Going to the Fillmore, Avalon, Golden Gate Park, or The Polo Fields at Stanford often as I could turned me into a rabid and lifelong fan of most of the music coming out in late 1960s and early 1970s. Seeing Hendrix, Butterfield, Ravi Shankar and all the great acts of the day was a blessed musical training. This was a time when Santana, Sons of Champlin and Elvin Bishop would play regularly at my High School dances. My first pro gig was with Quicksilver Messenger Service (Fresh Air, What You Gonna Do About Me?) at the Fillmore West / Carousel back in 1971 and I’ve been playing around internationally ever since. The Sons Of Champlin, who opened that show, was the first band I ever saw with a Hammond organ (I played for Bill later, during his pre-Chicago days in LA) and I’ve been playing with guys from Moby Grape since 1969. These bands make up most of my “bandwidth” in the San Francisco scene (and Sly killed me every show) so these are my strongest obvious local influences.
My favorite band out of the UK was the Yardbirds with their rebellious guitars, philosophical lyrics, blues base and hints of musical Eastern Intrigue, which set the stage for the mighty Led Zeppelin who refined, defined and in many ways dominated the rest of the 1970s. I also loved the Kaleidoscope (along with Moby Grape—a big influence on Zeppelin) who were possibly the most eclectic band ever. In a set they would go from mind-numbingly complex Turkish Oud 7/8 suites, to Leiber and Stoller rock and roll, Duke Ellington compositions… they were virtuosos, effortlessly turning on musical dimes.
For the past ten years I’ve been playing in the White Album Ensemble, who cover Beatles music that they never performed live between 1966 and 1970. I thought a version of Blue Jay Way (a number I sing with WAE when we perform Magical Mystery Tour) would be appropriate- but with the James Brown “Funky Drummer” beat (drummer David Tucker wisely advised me not to try the even funkier “Cold Sweat” beat- a bridge too far. )
Barry Phillips’ cello and dilrhuba complete the circle. Barry was featured playing on Concert for George on cello and works with the WAE often- but I first heard his name on a PBS radio interview, he was talking about playing with Ravi Shankar and of his love for Blue Jay Way. I called Barry- and we’ve worked together ever since; a prime example of some of the emerging coincidences surrounding this little fantasy project. His sound greatly enhances the integrity—sonically and geographically—along with the amazing Carnatic (southern Indian style) vocals of the lovely KResmi of India, now Maryland, on Standing in the Light. I emailed an MP3 to her, she liked it, she went into a studio, sang on the track and emailed it back, wow! Barry also added to the string section of Love, You Can Take It With You and on the more Motown-like track What If…. Not being able to afford a symphony, I’d have Barry lay down a few cello tracks, then I’d put down a bunch of Ebow guitars doing the same notes on various Gibsons and Fenders and amps. An Ebow was first used on 1969’s Ramble On, by Led Zeppelin, a magnetic force field that vibrates guitar stings making it sound violin- like, thus “electric bow”. Though it is an illusion, it is all real instruments, I avoided synthesizers on this record, sticking with Hammond Organ, Clavinet, Wurlitzer, Rhodes, acoustic piano, electric sitar, trumpet, mandolin, many acoustic and electric guitars.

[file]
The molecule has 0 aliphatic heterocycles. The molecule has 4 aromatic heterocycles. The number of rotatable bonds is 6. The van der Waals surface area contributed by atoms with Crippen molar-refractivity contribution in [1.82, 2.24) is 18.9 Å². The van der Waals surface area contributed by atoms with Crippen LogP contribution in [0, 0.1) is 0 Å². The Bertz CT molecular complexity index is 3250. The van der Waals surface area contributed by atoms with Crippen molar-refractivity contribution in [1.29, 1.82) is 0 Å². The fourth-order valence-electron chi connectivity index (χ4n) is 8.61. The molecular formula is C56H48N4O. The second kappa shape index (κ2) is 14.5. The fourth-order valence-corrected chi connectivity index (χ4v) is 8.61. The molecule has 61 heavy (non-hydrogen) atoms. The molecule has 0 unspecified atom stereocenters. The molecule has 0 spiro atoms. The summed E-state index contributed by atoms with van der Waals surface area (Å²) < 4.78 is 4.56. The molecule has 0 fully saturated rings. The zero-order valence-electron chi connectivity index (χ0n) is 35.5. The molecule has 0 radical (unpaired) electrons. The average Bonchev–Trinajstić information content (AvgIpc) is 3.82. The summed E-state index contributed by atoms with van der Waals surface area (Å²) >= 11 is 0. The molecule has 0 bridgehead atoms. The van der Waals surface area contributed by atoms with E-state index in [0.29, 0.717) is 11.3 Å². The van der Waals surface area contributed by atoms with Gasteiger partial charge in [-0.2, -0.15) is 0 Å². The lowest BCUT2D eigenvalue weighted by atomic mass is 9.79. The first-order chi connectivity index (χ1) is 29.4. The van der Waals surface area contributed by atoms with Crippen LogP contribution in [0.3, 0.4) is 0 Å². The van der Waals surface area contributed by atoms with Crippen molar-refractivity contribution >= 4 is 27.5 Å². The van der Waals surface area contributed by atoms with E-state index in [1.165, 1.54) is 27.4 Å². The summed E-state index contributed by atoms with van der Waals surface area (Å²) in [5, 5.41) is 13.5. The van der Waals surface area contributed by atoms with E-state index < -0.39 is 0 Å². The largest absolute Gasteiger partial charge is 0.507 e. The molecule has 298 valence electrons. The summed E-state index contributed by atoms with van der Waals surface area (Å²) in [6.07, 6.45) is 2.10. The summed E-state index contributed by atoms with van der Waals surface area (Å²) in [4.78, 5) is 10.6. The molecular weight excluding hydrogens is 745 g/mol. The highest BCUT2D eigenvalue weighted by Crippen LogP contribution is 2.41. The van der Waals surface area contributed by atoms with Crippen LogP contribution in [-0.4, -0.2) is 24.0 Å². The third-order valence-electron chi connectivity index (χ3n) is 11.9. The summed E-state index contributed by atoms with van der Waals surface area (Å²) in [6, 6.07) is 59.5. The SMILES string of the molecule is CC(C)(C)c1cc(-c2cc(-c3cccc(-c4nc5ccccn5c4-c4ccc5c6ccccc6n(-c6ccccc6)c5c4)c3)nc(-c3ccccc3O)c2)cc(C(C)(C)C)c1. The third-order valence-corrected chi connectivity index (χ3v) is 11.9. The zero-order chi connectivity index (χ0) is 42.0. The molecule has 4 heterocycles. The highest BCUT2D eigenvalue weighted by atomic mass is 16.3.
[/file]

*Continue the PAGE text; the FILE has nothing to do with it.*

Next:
My friend and fellow B3 player, Paul Carrubba, showed me his beautiful red “James Bond” 1965 Aston Martin DB5 and I think wouldn’t it be cool for this 60’s, UK-themed record to pose in something so iconic for the inside cover shots? Then Carruba tells me that Paul and George both drove and owned the same year and model DB5. And no, of course its not a real shot of a Hammond in the trunk. For one thing, it would displace the machine gun turrets and oil dispensers. “What If” George had Photoshop?
I got and modified an electric sitar extensively. These things are fun but complete garbage as a musical instrument. I later read that George got the first Danelectro Coral sitar but Spencer Davis borrowed it for years so he never did any Beatles tracks with it. But, he would have. Virtual authenticity! He would have if he could have but he couldn’t so he didnt!
The song Really Want To Thank You describes ultimately what this is about: a teenage dream, revisited, with grown up 2012 problems to deal with. I honestly feel the same way now, it was real. I hope you enjoy it! This is organic homemade artisan farmers market music. It is ripe with influences, but made from scratch. I could not have made it without the help of my friends and family, on both sides of the curtain. Peace—Dale O 12/12/12